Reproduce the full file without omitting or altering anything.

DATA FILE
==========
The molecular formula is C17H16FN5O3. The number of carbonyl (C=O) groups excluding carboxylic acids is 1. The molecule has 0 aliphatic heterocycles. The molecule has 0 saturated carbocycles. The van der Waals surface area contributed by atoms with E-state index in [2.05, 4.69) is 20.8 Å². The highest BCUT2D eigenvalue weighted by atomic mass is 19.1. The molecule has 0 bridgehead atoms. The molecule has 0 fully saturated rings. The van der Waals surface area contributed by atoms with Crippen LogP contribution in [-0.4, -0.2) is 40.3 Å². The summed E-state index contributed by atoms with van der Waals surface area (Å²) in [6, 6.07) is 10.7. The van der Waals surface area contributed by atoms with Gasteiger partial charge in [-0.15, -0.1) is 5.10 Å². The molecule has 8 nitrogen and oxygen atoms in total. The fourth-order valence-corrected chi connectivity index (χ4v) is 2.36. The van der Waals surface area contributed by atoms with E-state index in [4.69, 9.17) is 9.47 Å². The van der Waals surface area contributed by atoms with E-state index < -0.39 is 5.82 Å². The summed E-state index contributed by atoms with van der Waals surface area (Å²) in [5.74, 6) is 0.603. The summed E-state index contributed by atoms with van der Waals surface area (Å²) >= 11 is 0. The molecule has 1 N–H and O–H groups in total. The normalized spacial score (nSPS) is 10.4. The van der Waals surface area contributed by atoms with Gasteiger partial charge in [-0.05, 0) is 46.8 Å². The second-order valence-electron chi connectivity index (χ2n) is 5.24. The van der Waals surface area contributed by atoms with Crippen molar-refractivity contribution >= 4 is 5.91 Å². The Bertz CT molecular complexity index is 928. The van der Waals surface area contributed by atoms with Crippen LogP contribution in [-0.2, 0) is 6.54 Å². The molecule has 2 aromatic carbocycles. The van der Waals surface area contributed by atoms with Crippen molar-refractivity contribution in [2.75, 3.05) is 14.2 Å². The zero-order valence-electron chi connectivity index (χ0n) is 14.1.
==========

The molecular formula is C17H16FN5O3. The number of carbonyl (C=O) groups excluding carboxylic acids is 1. The molecule has 0 aliphatic heterocycles. The molecule has 0 saturated carbocycles. The van der Waals surface area contributed by atoms with E-state index in [2.05, 4.69) is 20.8 Å². The highest BCUT2D eigenvalue weighted by atomic mass is 19.1. The molecule has 0 bridgehead atoms. The molecule has 0 fully saturated rings. The van der Waals surface area contributed by atoms with Crippen LogP contribution in [-0.4, -0.2) is 40.3 Å². The summed E-state index contributed by atoms with van der Waals surface area (Å²) in [6, 6.07) is 10.7. The van der Waals surface area contributed by atoms with Gasteiger partial charge in [-0.15, -0.1) is 5.10 Å². The molecule has 8 nitrogen and oxygen atoms in total. The fourth-order valence-corrected chi connectivity index (χ4v) is 2.36. The van der Waals surface area contributed by atoms with E-state index in [4.69, 9.17) is 9.47 Å². The van der Waals surface area contributed by atoms with E-state index < -0.39 is 5.82 Å². The summed E-state index contributed by atoms with van der Waals surface area (Å²) in [5.74, 6) is 0.603. The summed E-state index contributed by atoms with van der Waals surface area (Å²) >= 11 is 0. The molecule has 1 N–H and O–H groups in total. The normalized spacial score (nSPS) is 10.4. The van der Waals surface area contributed by atoms with Gasteiger partial charge in [-0.05, 0) is 46.8 Å². The second-order valence-electron chi connectivity index (χ2n) is 5.24. The van der Waals surface area contributed by atoms with Crippen molar-refractivity contribution >= 4 is 5.91 Å². The Bertz CT molecular complexity index is 928. The van der Waals surface area contributed by atoms with Crippen LogP contribution in [-0.2, 0) is 6.54 Å². The molecule has 2 aromatic carbocycles. The van der Waals surface area contributed by atoms with Crippen molar-refractivity contribution in [2.75, 3.05) is 14.2 Å². The zero-order valence-electron chi connectivity index (χ0n) is 14.1.